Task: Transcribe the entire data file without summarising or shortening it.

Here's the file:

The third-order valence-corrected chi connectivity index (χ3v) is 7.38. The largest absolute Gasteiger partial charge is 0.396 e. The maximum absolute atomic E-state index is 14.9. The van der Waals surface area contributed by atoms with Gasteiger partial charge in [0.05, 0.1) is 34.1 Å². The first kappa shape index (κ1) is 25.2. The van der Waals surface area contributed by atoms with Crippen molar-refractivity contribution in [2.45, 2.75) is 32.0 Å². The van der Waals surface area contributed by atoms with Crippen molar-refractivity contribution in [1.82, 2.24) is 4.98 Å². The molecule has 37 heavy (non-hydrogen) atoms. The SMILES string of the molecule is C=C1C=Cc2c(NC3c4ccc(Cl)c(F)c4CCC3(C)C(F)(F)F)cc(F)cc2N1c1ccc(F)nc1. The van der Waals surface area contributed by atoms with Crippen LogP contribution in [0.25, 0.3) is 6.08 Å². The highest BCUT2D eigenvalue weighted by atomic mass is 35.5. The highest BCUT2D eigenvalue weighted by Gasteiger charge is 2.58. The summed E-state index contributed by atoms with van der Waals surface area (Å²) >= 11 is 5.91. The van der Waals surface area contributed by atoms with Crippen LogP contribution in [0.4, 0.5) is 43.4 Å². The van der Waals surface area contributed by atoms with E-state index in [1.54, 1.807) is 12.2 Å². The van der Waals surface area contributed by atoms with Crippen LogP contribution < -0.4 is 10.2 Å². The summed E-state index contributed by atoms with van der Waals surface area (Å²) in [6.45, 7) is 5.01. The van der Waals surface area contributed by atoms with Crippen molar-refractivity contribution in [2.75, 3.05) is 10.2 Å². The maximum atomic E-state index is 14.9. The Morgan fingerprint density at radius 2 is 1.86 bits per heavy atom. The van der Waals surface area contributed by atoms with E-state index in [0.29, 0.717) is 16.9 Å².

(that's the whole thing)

The third-order valence-corrected chi connectivity index (χ3v) is 7.38. The largest absolute Gasteiger partial charge is 0.396 e. The maximum absolute atomic E-state index is 14.9. The van der Waals surface area contributed by atoms with Gasteiger partial charge in [0.05, 0.1) is 34.1 Å². The first kappa shape index (κ1) is 25.2. The van der Waals surface area contributed by atoms with Crippen molar-refractivity contribution in [2.45, 2.75) is 32.0 Å². The van der Waals surface area contributed by atoms with Crippen molar-refractivity contribution in [1.82, 2.24) is 4.98 Å². The molecule has 37 heavy (non-hydrogen) atoms. The SMILES string of the molecule is C=C1C=Cc2c(NC3c4ccc(Cl)c(F)c4CCC3(C)C(F)(F)F)cc(F)cc2N1c1ccc(F)nc1. The van der Waals surface area contributed by atoms with Crippen LogP contribution in [0.25, 0.3) is 6.08 Å². The highest BCUT2D eigenvalue weighted by atomic mass is 35.5. The highest BCUT2D eigenvalue weighted by Gasteiger charge is 2.58. The summed E-state index contributed by atoms with van der Waals surface area (Å²) >= 11 is 5.91. The van der Waals surface area contributed by atoms with Crippen LogP contribution in [0.4, 0.5) is 43.4 Å². The van der Waals surface area contributed by atoms with E-state index in [1.54, 1.807) is 12.2 Å². The van der Waals surface area contributed by atoms with Crippen LogP contribution < -0.4 is 10.2 Å². The summed E-state index contributed by atoms with van der Waals surface area (Å²) in [6.45, 7) is 5.01. The van der Waals surface area contributed by atoms with Crippen molar-refractivity contribution in [2.75, 3.05) is 10.2 Å². The maximum atomic E-state index is 14.9. The Morgan fingerprint density at radius 2 is 1.86 bits per heavy atom. The van der Waals surface area contributed by atoms with E-state index in [0.29, 0.717) is 16.9 Å².